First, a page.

Background: The optimal management of melanoma with positive sentinel lymph node (SLN) remains unclear. Completion lymph node dissection (CLND) only yields additional positive non-SLN in 20% of cases and its benefits on survival remains debatable. Methods: An online database search of Medline was performed; key bibliographies were reviewed. Studies comparing outcomes after CLND versus observation were included. Odds ratios (ORs) with the corresponding 95% confidence intervals (CIs) by random fixed effects models of pooled data were calculated. The primary endpoints were disease-free survival (DFS), melanoma-specific survival (MSS), and overall survival (OS). Results: Search strategy yielded 117 publications. Twelve studies were selected for inclusion, comprising 7966 SLN-positive patients. Among these patients, 5306 (66.6%) subjects underwent CLND and 2660 (33.4%) patients were observed. Median Breslow thickness and ulceration were similar between groups (2.8 ± 0.6 mm versus 2.5 ± 0.8 mm, P = 0.721; and 38.8% versus 37.2%, P = 0.136, CLND versus observation, respectively). CLND was associated with statistically significant improved 3-y (71.0% versus 66.2%, OR 0.82, 95% CI 0.69-0.97, P = 0.02) and 5-y DFS (48.3% versus 47.8%, OR 0.75, 95% CI 0.59-0.96, P = 0.02) compared with observation. However, no difference was demonstrated in 3-y MSS (83.7% versus 84.7%, OR 1.09, 95% CI 0.88-1.35, P = 0.41), 5-y MSS (68.4% versus 69.8%, OR 1.02, 95% CI 0.88-1.19, P = 0.78), or OS (68.2% versus 78.9%, OR 0.93, 95% CI 0.55-1.57, P = 0.78). Conclusions: Based on this large-scale analysis, CLND improved both 3- and 5-y DFS, possibly because of increased rates of local control; however, this did not translate in improved MSS or OS. Efforts toward the identification of molecular markers associated with poor outcomes in SLN-positive patients who undergo observation are warranted.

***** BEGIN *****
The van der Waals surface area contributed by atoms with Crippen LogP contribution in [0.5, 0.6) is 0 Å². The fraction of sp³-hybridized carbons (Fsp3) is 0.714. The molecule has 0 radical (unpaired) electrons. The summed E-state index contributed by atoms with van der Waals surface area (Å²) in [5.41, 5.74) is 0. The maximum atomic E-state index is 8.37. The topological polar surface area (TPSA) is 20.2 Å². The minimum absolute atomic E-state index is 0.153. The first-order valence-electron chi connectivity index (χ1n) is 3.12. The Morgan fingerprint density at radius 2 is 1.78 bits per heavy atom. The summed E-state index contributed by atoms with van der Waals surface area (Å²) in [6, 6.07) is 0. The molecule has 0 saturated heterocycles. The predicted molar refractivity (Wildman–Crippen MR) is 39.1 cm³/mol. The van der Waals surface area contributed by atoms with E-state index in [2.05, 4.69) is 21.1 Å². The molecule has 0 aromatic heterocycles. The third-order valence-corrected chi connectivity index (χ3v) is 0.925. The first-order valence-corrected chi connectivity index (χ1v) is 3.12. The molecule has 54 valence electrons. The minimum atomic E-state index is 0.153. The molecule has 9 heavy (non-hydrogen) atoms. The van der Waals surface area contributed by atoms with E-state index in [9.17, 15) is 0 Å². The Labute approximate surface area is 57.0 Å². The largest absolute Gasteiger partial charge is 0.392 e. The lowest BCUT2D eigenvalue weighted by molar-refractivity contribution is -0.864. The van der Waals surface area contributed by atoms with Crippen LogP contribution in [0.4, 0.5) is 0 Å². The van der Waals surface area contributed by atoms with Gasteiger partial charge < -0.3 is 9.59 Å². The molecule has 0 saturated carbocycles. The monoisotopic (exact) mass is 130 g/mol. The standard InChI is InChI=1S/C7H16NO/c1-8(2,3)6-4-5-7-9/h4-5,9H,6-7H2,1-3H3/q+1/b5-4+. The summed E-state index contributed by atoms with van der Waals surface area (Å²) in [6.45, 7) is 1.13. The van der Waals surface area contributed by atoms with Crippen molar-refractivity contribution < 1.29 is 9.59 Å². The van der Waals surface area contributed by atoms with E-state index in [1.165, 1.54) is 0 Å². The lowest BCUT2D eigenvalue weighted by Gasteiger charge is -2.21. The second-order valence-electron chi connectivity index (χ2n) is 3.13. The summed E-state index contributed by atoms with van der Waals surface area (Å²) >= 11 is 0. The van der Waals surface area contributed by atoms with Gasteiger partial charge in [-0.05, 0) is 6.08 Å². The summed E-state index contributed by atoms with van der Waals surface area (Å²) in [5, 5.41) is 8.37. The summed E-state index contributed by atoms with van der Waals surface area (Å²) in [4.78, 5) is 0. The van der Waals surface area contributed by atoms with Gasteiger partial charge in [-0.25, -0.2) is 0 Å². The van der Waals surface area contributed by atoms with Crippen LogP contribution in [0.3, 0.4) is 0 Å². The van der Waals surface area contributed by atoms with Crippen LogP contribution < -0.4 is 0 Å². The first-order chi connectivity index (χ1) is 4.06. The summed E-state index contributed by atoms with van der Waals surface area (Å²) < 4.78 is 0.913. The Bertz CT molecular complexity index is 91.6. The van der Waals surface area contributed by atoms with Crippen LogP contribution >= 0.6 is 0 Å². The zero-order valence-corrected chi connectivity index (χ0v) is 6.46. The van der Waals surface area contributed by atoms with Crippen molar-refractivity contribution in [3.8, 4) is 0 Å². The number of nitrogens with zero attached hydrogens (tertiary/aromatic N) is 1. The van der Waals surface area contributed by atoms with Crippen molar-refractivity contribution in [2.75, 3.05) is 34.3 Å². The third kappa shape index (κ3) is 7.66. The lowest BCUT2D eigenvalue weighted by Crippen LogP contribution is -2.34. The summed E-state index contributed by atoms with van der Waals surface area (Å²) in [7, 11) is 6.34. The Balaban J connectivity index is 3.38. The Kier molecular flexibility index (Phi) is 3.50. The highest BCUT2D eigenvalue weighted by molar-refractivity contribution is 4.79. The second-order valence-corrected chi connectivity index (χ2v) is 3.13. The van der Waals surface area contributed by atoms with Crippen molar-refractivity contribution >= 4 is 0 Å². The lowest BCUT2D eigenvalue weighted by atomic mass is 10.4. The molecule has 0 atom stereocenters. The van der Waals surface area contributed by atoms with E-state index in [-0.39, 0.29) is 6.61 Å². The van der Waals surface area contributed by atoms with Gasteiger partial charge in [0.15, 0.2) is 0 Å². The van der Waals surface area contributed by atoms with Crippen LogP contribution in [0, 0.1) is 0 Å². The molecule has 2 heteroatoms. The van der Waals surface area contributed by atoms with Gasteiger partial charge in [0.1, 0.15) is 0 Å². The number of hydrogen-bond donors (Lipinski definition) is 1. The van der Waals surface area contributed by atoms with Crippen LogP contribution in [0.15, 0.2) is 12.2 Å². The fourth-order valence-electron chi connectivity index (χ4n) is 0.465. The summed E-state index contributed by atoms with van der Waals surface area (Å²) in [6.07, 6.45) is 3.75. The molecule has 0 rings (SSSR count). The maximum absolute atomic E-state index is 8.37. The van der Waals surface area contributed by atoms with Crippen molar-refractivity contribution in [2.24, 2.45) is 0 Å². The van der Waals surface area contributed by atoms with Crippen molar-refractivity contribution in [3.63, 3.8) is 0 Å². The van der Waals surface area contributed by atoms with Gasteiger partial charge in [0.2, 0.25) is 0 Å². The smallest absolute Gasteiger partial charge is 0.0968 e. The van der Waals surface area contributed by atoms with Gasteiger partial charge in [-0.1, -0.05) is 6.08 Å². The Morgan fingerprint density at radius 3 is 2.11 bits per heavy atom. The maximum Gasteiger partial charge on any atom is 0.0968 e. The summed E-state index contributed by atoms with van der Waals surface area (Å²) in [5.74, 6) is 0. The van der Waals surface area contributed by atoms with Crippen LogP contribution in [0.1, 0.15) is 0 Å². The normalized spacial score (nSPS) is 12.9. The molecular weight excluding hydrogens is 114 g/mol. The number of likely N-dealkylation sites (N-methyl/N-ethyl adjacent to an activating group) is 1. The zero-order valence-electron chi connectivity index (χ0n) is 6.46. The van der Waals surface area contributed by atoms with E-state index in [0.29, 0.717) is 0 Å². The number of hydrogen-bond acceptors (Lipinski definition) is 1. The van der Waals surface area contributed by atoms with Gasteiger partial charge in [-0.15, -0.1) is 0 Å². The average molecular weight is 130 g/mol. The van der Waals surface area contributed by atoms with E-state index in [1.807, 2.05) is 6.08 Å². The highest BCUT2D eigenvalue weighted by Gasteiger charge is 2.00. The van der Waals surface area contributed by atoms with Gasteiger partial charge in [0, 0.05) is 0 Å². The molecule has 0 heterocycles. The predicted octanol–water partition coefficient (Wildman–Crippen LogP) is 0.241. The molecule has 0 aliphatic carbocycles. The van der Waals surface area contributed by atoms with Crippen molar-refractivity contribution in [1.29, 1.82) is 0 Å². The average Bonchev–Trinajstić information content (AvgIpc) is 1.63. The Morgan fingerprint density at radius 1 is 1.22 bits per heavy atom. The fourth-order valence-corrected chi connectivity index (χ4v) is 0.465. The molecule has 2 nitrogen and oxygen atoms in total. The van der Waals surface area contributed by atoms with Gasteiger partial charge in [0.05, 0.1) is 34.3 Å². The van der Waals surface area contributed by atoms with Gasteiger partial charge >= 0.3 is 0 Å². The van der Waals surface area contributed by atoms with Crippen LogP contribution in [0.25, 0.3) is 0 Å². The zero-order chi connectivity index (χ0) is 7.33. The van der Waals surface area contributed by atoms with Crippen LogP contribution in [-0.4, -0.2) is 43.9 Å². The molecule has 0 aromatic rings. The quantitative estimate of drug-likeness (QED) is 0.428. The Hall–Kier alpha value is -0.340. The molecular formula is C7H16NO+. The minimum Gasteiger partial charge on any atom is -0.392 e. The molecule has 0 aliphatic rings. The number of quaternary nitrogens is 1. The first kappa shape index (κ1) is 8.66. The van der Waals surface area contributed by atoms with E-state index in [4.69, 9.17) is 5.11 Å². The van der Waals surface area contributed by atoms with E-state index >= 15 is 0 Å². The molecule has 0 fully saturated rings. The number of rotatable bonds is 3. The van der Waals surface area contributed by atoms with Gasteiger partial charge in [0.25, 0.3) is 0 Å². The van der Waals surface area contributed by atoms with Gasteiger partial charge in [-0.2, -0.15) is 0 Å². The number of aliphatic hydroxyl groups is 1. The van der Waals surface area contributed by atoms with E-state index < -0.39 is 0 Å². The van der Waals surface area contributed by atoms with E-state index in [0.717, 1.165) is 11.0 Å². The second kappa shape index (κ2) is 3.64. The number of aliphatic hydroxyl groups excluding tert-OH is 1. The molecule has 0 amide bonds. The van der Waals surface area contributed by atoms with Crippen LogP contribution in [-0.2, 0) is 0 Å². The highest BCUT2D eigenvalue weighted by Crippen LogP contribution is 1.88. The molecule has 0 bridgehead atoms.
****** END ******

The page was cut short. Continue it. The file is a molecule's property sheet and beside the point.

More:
- Completion lymphadenectomy
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